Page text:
Yes, you read that right. Artist Mariel Miranda, second-year Master of Fine Arts candidate in the Photography, Video and Imaging program, will bring a dead bird back to life. Not once, not twice, but in 16 new, impossible ways. To pull off this feat, Miranda needs support. Fortunately she just earned the 2021 Marcia Grand Centennial Sculpture Prize, which is providing Miranda with up to $10,000 to complete her artistic vision.
For more than 30 years, the Centennial Sculpture Prize is given to an MFA candidate, specifically to support the completion of sculptural/3D artwork. The recipient is determined by a committee of staff and faculty via a proposal process. Previous honorees have included Benjamin Dearstyne Hoste, Marina Shaltout, and Karlito Miller Espinosa.
Miranda graduated with honors from the Universidad Autonoma de Baja in Tijuana, Mexico, with a bachelor’s degree in Sociology. She was raised in the Las Cumbres neighborhood of Tijuana, and her experience there informs her artistic work and research.
Sixteen Necromancy Wishes
Miranda’s proposed project, “Sixteen Necromancy Wishes,” envisions 16 ways in which a small, dead bird can be brought back to life using a taxonomic spell and visual arts. The Centennial Sculpture Prize will provide the support needed to bring the bird back to life, in 3D form.
“My aim in this project is to create an allegorical device to speak about the small and the silent,” wrote Miranda. “For the last 12 years I have lived the embodied experience of the daily threat of a narco-state that operates with impunity in my home country Mexico. Before coming to Tucson, I wondered about all those years now of the pain of death that passes through all of us. But also, and above all, I wondered about the immeasurable beauty of the small and silent acts of courage and love that are applied as tactics against all that terror — acts that we’ll never get to know.”
This project operates as a strategy for reframing the grieving process, a gesture to deal with confronting death and the exhausting desire to bring back those of us who are deceased.
“Mariel’s work shows a level of sophistication and maturity that is exceptionally advanced for an MFA student. I am so glad we can offer the support provided by this award in order to bring her project to fruition,” said School of Art Director Colin Blakely.
Using Eco-Friendly materials, Miranda will build 3 of these delicate and fantastic bodies and an experimental installation that acts as a home-site for them. With the help of professors, friends, and curators from the region of Tucson and Tijuana, she will decide the best place for the installation of her project. Possible sites include Biosphere 2 and The Botanical Garden at the Centro Cultural Tijuana.
“I am very grateful to the School of Art and to the sponsors who make possible the funding of this award that has been supporting the work of other students over the past years,” said Miranda. “I also want to acknowledge that the support of the UA Fellows during this first year, as a student, has been a fundamental factor that has allowed me to dedicate myself full time to the production and research of the four projects I have underway at the moment, the study time has been intense and powerful. I especially want to thank the PVI program/family/of which I am a proud member. The recognitions and grants that I have achieved throughout this year would not have been possible without the listening, advice, support, and friendship of my professors David Taylor, Sama Alshaibi, and Ellen McMahon as well as all my friends and colleagues who have been of enormous affective and intellectual support since the day I arrived at the University.”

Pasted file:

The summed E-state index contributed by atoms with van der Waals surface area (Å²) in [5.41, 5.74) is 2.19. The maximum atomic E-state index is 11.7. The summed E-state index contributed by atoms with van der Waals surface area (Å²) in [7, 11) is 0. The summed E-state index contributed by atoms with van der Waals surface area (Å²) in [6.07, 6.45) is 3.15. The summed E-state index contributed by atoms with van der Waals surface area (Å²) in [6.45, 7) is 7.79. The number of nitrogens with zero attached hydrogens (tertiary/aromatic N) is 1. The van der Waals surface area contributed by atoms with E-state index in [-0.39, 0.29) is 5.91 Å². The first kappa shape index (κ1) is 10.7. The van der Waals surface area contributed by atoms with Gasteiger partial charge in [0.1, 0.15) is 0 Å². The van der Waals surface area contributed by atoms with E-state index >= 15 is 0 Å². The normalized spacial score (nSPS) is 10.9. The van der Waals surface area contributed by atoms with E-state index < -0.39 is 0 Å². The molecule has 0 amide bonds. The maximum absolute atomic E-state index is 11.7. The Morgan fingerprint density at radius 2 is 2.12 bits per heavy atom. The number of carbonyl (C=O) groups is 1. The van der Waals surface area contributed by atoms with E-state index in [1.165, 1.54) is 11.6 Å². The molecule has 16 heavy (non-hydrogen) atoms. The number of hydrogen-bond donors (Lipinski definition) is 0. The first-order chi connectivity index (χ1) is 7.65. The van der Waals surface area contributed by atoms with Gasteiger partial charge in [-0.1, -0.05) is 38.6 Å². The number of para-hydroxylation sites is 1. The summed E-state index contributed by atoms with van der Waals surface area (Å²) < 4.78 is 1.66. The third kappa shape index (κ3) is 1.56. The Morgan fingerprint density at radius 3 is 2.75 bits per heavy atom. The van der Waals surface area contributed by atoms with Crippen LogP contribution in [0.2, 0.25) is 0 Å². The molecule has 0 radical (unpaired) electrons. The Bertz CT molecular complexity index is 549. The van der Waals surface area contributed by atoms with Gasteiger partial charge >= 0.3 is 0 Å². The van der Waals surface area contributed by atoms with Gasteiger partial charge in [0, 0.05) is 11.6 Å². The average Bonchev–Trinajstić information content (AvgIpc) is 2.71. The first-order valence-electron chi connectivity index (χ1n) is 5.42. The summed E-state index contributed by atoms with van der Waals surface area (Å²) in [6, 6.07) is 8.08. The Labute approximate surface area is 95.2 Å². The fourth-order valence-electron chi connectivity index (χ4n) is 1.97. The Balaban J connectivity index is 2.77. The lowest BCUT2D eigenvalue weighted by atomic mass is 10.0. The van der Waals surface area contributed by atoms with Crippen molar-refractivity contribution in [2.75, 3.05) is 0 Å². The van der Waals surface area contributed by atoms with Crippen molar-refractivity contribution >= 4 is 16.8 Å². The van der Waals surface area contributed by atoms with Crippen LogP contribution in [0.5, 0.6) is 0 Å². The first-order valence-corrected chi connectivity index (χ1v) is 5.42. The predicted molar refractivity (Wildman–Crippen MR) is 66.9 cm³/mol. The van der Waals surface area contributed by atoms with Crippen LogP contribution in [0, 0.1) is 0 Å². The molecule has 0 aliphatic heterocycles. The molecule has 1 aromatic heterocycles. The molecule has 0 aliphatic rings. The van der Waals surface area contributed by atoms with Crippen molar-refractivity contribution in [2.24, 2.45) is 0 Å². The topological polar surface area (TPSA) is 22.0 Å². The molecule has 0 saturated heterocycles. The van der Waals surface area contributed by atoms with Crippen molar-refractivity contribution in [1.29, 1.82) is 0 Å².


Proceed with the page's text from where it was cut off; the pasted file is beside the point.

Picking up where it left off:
Miranda has already earned much recognition and praise for her research and projects in her first year. Before arriving, Miranda was recognized as one of the University’s top graduate recruits through the University Fellows program.
The University Fellows Award is a prestigious fellowship offered only to the University of Arizona’s highest-ranked incoming graduate students. Fellows benefit from rich opportunities to forge new connections with people and ideas, while strengthening their foundational knowledge and professional preparation.
Within her first year, she earned yet another fellowship. This time through the Confluencenter for Creative Inquiry. Miranda was named one of the 2021 Mellon-Fronteridades Graduate Fellows in January.
Mellon-Fronteridades fellows are community members, students, and academic professionals who engage in arts and humanities-centric interdisciplinary initiatives with border communities. These fellows foster and promote scholarship and creative activities that explore, analyze, and elevate the lived experiences and cultural resources of this region. Fellows create new ways for understanding border dynamics, and ultimately promote positive impact, in Arizona-Sonora border communities.
As a Mellon-Fronteridades Graduate Fellow, Miranda has been working on “Everything was Black and Yet, it Glowed,” an interdisciplinary work that explores translating her dream archive (audios of dreams she can recall from the previous night) that she has been collecting for the last 6 years into tangible forms. This project was also supported this year by the Graduate and Professional Student Council Research and Project Grant.
That was all within her first year. With two more years in the School of Art’s Master of Fine Arts program, who knows what will be next for Miranda.
Want to get involved? You can vote for your 3 favorite collages on our Instagram post to help Miranda choose which ones to make in 3D forms! Write a comment in this Instagram post with your 3 favorites of Mariel Miranda’s collages. We will update this story and Instagram to show which birds are chosen and the installation site.